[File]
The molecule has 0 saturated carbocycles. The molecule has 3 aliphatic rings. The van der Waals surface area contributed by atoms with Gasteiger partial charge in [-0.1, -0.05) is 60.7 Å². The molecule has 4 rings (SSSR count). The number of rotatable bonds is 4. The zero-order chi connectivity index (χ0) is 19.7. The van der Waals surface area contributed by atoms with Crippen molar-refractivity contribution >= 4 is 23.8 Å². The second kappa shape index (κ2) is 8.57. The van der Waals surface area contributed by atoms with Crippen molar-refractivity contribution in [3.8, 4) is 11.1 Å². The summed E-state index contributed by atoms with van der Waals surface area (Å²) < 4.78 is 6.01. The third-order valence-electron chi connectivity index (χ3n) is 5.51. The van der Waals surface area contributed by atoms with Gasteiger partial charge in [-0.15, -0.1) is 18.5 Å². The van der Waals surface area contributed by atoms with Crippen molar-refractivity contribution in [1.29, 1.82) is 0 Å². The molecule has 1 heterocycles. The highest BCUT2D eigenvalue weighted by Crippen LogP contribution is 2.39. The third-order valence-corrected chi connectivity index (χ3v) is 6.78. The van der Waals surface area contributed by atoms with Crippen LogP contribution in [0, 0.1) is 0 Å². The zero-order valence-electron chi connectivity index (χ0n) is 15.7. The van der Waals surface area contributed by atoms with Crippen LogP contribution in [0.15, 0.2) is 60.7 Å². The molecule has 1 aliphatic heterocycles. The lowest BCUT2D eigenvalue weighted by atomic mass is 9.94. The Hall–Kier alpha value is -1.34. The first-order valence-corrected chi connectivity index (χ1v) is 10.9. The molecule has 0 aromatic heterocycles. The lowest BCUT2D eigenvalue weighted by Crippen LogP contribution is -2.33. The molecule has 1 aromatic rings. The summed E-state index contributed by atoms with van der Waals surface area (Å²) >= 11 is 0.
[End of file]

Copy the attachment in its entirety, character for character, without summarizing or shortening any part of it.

The molecule has 0 saturated carbocycles. The molecule has 3 aliphatic rings. The van der Waals surface area contributed by atoms with Gasteiger partial charge in [-0.1, -0.05) is 60.7 Å². The molecule has 4 rings (SSSR count). The number of rotatable bonds is 4. The zero-order chi connectivity index (χ0) is 19.7. The van der Waals surface area contributed by atoms with Crippen molar-refractivity contribution >= 4 is 23.8 Å². The second kappa shape index (κ2) is 8.57. The van der Waals surface area contributed by atoms with Crippen molar-refractivity contribution in [3.8, 4) is 11.1 Å². The summed E-state index contributed by atoms with van der Waals surface area (Å²) < 4.78 is 6.01. The third-order valence-electron chi connectivity index (χ3n) is 5.51. The van der Waals surface area contributed by atoms with Gasteiger partial charge in [-0.15, -0.1) is 18.5 Å². The van der Waals surface area contributed by atoms with Crippen molar-refractivity contribution in [1.29, 1.82) is 0 Å². The molecule has 1 heterocycles. The highest BCUT2D eigenvalue weighted by Crippen LogP contribution is 2.39. The third-order valence-corrected chi connectivity index (χ3v) is 6.78. The van der Waals surface area contributed by atoms with Crippen LogP contribution in [0, 0.1) is 0 Å². The zero-order valence-electron chi connectivity index (χ0n) is 15.7. The van der Waals surface area contributed by atoms with Crippen LogP contribution in [0.15, 0.2) is 60.7 Å². The molecule has 1 aliphatic heterocycles. The lowest BCUT2D eigenvalue weighted by atomic mass is 9.94. The Hall–Kier alpha value is -1.34. The first-order valence-corrected chi connectivity index (χ1v) is 10.9. The molecule has 0 aromatic heterocycles. The lowest BCUT2D eigenvalue weighted by Crippen LogP contribution is -2.33. The molecule has 1 aromatic rings. The summed E-state index contributed by atoms with van der Waals surface area (Å²) >= 11 is 0.